Mission San Jose: California’s 14th Mission
Mission San Jose was the fourteenth of the Spanish California Missions, and Father Lasuen founded it in 1797. This mission is one that had extended periods of decline over the last two centuries. Still, it has been reconstructed so that it is a prime example of the missions system in California. I visited it on my trip to see all of the missions which you can read about here, and read on for all the information Mission San Jose.
- Cost: $5
- Location: 43300 Mission Blvd, Fremont, CA 94539
- Read about all 21 of the California Missions here
- This information is from my visit in 2016
Mission San Jose is located right off Highway 680 on Mission Blvd. It is technically in the city of Fremont, which is just north of San Jose. There is street parking around the mission that you can park at.
After paying your fee to enter the mission, there are eight rooms of exhibits and artifacts you can see.
A couple of the rooms are dedicated to Indian artifacts and history.
Others are for ranch history, and others still are for the history of the church in this area.
There is even a replica of what a traditional room would have looked like.
After spending time in the museum, you can go out into the courtyard.
The courtyard has a fountain and a garden with paths you can walk through.
There is a statue of Father Serra that you can see in the garden as well. This is a common statue to see at every mission.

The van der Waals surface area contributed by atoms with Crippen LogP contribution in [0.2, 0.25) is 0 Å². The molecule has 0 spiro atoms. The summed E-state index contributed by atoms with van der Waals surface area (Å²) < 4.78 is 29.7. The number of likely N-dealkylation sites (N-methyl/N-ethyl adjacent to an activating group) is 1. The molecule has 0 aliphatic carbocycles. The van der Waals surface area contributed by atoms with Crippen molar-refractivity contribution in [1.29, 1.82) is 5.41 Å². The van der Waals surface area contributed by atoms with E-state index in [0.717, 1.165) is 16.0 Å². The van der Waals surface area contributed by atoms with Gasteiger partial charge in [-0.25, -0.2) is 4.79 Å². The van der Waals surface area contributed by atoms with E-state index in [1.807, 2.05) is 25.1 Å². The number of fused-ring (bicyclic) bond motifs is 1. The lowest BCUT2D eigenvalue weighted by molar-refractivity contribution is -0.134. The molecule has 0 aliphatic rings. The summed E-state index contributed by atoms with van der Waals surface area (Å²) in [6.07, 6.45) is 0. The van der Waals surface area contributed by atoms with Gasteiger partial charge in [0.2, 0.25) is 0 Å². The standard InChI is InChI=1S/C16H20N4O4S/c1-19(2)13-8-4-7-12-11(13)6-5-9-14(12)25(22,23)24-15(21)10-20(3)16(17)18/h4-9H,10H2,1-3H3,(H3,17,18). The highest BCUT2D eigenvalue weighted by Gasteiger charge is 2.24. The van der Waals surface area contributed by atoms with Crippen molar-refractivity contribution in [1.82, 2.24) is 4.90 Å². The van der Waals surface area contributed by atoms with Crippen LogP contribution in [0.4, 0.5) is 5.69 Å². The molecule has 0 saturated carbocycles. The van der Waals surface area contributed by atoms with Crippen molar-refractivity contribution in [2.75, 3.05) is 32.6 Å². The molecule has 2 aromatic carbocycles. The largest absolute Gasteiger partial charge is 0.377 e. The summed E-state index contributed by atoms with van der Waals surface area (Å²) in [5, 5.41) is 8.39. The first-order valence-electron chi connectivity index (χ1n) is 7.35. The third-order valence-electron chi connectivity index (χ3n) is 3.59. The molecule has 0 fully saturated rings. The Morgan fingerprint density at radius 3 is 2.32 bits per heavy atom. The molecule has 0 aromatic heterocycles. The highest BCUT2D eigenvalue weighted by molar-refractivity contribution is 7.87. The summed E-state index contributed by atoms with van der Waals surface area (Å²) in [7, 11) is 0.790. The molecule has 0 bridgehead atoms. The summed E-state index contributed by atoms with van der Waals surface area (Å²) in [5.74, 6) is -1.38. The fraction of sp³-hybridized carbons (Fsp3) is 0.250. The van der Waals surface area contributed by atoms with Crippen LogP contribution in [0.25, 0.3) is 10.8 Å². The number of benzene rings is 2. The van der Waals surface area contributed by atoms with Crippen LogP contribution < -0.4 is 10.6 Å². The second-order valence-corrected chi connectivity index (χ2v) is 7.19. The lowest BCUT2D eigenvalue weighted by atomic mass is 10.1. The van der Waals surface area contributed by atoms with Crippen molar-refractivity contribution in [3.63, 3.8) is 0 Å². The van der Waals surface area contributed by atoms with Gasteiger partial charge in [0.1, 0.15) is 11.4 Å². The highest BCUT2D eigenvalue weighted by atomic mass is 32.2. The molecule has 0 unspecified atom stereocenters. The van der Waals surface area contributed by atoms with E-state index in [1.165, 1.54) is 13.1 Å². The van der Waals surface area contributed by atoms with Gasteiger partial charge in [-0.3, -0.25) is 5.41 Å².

On the far side of the chapel, there is also a cemetery that I wasn’t able to see, but it looked like it had big gravestones and a cross from afar.
The chapel of San Jose is stunning as it combines both the ornate with the vintage. The chapel walls have the same feel as Mission San Miguel did win the cracking adobe.
The altarpiece itself is ornate with gold, green, and reds, which offset the cracked white walls. I appreciated the way it was redone as it made it seem old, much like I would anticipate an original mission would look like now.
The chapel size is average for the missions with lots of pews since it is still a working church.
After exiting the mission, be sure to take some time to look at the facade as it is very much in the traditional mission style, and it is beautiful.
If you have time, head a block down the street and grab a coffee at Mission Coffee, they have a fun atmosphere and a lot of great options. Read more about my time visiting the missions here and let me know what you think of this mission below.